Wetten, dass..? vom 5. November

Several people have asked me recently how to solve the Megaminx faster and I decided to write a little page about it instead of repeating myself in emails further.

Erik Akkersdijk is now the world's second fastest megaminxer very close behind me and he has a very good megaminx method page, too.

First of all you need a good Megaminx. I use the beautiful tiled Meffert one. Sadly they have too strong and long springs which make the puzzle very stiff and can sometimes even drive out the screw and center piece during normal play. I replaced the original springs with shorter and softer ones with ends ground flat and also added some washers to adjust the tension (I have about six washers in each center). First I stole the springs from two cheap 3x3 clones, later I ordered some from a spring manufacturer. Oh, and of course you should also lubricate your megaminx.

Here's how to open the Megaminx. The mechanism ist just like 3x3 but more of everything. First take out an edge, use a screwdriver if necessary.


When you have good access to a center, remove the cap with a thin blade. There's probably not much glue so you don't need much force. Still, be careful.


This is how the center and its cap look like, just so you know how deep you can stick the blade in without damaging anything.


When I'm done I drive in the screw until it's flush with the top of the center, i.e. if I'm looking flat over the center top (here I'm at an angle) then I make the screw just disappear.


Corners and centers are pretty safe from lockups but edges can cause some if you don't align the layers properly. Of course you should always over-/underturn the layers appropriately for the following twist, but...


... you can also sand the inside edges of the edge pieces more round to protect you from lockups a bit.


Now about the actual solving. I pretty much use Grant Tregay's method. At the bottom of his page you can see some statistics. I've done some today, too, solved three times at almost full speed so I could count the moves. If you use the same method, maybe these stats can help you determine where you waste the most moves/time. In the table you see #moves/seconds pairs.

Step Solve 1 Solve 2 Solve 3 Average Average in %
Face 1 47 / 30.99 49 / 32.71 41 / 23.68 45.7 / 29.13 24.9% / 30.33%
Face 2 24 / 14.29 25 / 16.17 30 / 19.12 26.3 / 16.53 14.4% / 17.21%
Face 3 18 / 8.72 17 / 9.78 19 / 9.9 18.0 / 9.47 9.8% / 9.86%
Face 4 19 / 8.08 15 / 10.09 21 / 9.44 18.3 / 9.20 10.0% / 9.58%
Faces 5-6 30 / 14.23 33 / 16.53 26 / 11.84 29.7 / 14.20 16.2% / 14.79%
Last Face 44 / 17.17 47 / 17.59 45 / 17.78 45.3 / 17.51 24.7% / 18.24%
Total 182 / 93.48 186 / 102.87 182 / 91.76 183.3 / 96.04 100.0% / 100.00%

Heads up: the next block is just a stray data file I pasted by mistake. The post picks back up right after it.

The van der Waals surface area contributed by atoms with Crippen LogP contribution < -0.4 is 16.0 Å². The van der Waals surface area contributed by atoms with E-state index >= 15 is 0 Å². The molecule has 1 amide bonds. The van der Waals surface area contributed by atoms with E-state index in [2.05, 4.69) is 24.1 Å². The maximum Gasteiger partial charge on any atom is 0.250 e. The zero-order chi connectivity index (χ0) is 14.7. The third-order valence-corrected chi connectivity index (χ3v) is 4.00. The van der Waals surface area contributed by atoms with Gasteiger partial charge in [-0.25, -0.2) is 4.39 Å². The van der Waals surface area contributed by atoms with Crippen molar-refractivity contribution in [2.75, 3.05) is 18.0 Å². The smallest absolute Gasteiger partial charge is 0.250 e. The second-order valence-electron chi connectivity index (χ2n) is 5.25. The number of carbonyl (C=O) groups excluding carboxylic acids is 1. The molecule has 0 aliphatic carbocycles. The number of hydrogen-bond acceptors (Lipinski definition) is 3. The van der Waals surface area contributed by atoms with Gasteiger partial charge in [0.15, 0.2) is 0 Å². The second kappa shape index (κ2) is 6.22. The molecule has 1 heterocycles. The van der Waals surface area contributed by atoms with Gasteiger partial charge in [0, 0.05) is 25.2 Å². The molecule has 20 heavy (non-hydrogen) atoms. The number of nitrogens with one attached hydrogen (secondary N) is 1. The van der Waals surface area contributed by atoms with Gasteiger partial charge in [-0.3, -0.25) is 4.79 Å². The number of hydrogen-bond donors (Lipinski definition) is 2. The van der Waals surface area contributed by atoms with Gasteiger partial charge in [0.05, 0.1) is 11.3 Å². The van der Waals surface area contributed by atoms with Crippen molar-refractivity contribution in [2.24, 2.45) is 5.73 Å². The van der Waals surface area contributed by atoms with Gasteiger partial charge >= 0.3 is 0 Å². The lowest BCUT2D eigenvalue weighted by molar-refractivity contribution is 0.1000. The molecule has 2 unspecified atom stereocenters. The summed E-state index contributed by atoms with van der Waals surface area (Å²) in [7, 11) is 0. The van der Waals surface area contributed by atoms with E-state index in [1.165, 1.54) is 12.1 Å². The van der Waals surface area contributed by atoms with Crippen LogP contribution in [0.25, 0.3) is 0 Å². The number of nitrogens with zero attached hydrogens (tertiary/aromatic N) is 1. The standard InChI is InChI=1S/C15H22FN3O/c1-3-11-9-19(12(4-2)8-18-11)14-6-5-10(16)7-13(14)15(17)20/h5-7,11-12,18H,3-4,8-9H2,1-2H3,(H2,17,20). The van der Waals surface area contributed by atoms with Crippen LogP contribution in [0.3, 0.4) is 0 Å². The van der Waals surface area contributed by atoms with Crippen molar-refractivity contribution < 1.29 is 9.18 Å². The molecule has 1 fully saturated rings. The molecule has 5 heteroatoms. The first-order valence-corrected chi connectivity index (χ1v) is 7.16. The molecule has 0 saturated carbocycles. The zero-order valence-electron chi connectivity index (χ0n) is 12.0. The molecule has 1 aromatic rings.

I twist exclusively with my left hand, the right hand only holds and rotates the puzzle as a whole which you can see in my video of a 1 minute 21.67 seconds solve. For that reason, my last layer algs are mirrors of Grant's.

I always solve the faces in the same order, i.e. always white first, then turquoise, etc. During one face I solve the star edges in the order I see them and then also the corner/edge pairs in the order I see them.

Notice Grant doesn't say so, but the last layer algorithms for OE and PE are very easy to understand, just like the PC approach. No need to learn those algs by rote. The OE flips the edges one by one, first flipping one, then replacing it by another which gets flipped on the way back. For PE, rotate the last layer so that the UF edge is solved and the UR edge isn't. The first R+ brings a solved non-last-layer corner/edge pair next to the solved UF edge and together they build a triple that sticks together during the whole algorithm until it comes apart by the R- at the very end. Notice the first R+ also pushes the unsolved UR edge out of the last layer, then the last layer gets rotated and an R- brings the edge back into the last layer "where it belongs" (relative to the edge in the triple). Try to understand how PE works this way and you don't need to learn algs by rote. Also, you can align the last layer and puzzle so that you always have a 3-cycle except the one double-swap case Grant shows.

OC is a bunch of (some of them conjugated) commutators for corner-3-cycles, I actually invented equivalent algs myself to fit my twisting style better. If you see them this way maybe it's easier for you to learn them or you can make up your own algs, too. Except in rare cases in some steps I could tell you the exact purpose of every single twist I make, that's btw one reason I love the Megaminx and the reason I don't like Square-1 much. I don't want to learn many algs that I don't understand in order to solve fast.

Stefan Pochmann
Last modified: March 20 2007, 21:35:15